Une interview de Tim Powers


Le dernier roman de Tim Powers, Three Days to Never, est paru en 2006. Une petite interview vient d'être faite sur le net.

Je vous mets le résumé et un extrait de l'interview

Le résumé :
When Albert Einstein told Franklin Roosevelt in 1939 that the atomic bomb was possible, he did not tell the president about another discovery he had made, something so extreme and horrific it remained a secret . . . until now. This extraordinary new novel from one of the most brilliant talents in contemporary fiction is a standout literary thriller in which one man stumbles upon the discovery Einstein himself tried to keep hidden.

When twelve-year-old Daphne Marrity takes a videotape labeled Pee-wee's Big Adventure from her grandmother's house, neither she nor her college-professor father, Frank Marrity, has any idea that the theft has drawn the attention of both the Israeli Secret Service and an ancient European cabal of occultists—or that within hours they'll be visited by her long-lost grandfather, who is also desperate to get that tape.

And when Daphne's teddy bear is stolen, a blind assassin nearly kills Frank, and a phantom begins to speak to her from a switched-off television set, Daphne and her father find themselves caught in the middle of a murderous power struggle that originated long ago in Israel and Germany but now crashes through Los Angeles and out to the Mojave Desert. To survive, they must quickly learn the rules of a dangerous magical chess game and use all their cleverness and courage—as well as their love and loyalty to each other—to escape a fate more profound than death.

A pulse-pounding epic adventure that blurs the lines between espionage and the supernatural; good and evil; past, present and future, Three Days to Never is an exhilarating masterwork of speculative suspense from the always remarkable imagination of the incomparable Tim Powers.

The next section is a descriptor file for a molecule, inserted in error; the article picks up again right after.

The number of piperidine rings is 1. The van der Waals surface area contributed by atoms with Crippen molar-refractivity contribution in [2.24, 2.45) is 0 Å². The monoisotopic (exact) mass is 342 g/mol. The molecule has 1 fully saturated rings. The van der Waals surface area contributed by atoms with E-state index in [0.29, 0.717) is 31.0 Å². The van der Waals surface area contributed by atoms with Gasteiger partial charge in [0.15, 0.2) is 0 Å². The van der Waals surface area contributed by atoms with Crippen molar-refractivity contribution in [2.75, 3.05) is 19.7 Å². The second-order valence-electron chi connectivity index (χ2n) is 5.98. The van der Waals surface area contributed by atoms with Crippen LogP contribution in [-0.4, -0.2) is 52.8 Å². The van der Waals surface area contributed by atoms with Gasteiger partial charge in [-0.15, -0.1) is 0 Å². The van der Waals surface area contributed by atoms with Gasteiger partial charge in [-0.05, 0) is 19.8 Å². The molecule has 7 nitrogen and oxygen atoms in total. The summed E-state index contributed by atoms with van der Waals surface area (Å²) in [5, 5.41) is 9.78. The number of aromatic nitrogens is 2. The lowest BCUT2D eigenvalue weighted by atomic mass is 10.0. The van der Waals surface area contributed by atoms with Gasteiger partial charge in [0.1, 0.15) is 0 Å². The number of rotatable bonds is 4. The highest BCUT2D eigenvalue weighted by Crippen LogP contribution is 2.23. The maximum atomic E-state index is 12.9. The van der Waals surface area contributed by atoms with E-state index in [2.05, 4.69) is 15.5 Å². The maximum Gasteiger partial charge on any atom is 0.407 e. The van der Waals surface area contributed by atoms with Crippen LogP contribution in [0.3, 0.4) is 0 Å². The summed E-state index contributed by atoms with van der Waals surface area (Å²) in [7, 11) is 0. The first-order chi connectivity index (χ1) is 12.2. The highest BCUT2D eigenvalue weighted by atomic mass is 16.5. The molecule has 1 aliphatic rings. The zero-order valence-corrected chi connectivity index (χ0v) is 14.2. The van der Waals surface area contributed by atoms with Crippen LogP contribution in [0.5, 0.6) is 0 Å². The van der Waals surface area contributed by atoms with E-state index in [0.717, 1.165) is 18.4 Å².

L'extrait de l'interview

"SFRevu: Charlie Chaplin, Einstein, Kabbalistic magic, the Mossad, The Harmonic Convergence of 1987, Shakespeare's "The Tempest" and time travel. Phew! How did you go about pulling all of these things together, and meshing them into Three Days to Never?

Tim Powers: Well, they were all consequences of researching my original subject, which was Einstein! Einstein turned out to have several connections with Chaplin, so I had to read all about Chaplin -- and Einstein was a passionate supporter of Israel, so I wound up reading about the Mossad on one hand and Kabbalah on the other, and Einstein was forever messing with this invention of his, his "maschinchen," and it didn't seem like too long a jump to say it had to do with time travel! And of course I was fascinated to read about Einstein's mysterious first child, his daughter Lieserl who disappears from history at about the age of one. In real life I imagine she died about then, but for fiction I naturally decided she lived on, though secretly. I figured she would have accompanied Einstein on his exile from Europe, so Shakespeare's "The Tempest" occurred to me as a parallel -- and I wanted her to be still alive, or at least only recently dead, at the beginning of my story, so the year of the Harmonic Convergence seemed like a good year for the story to happen in. These connections always look natural to me when I stumble across them!"

Le lien de l'interview

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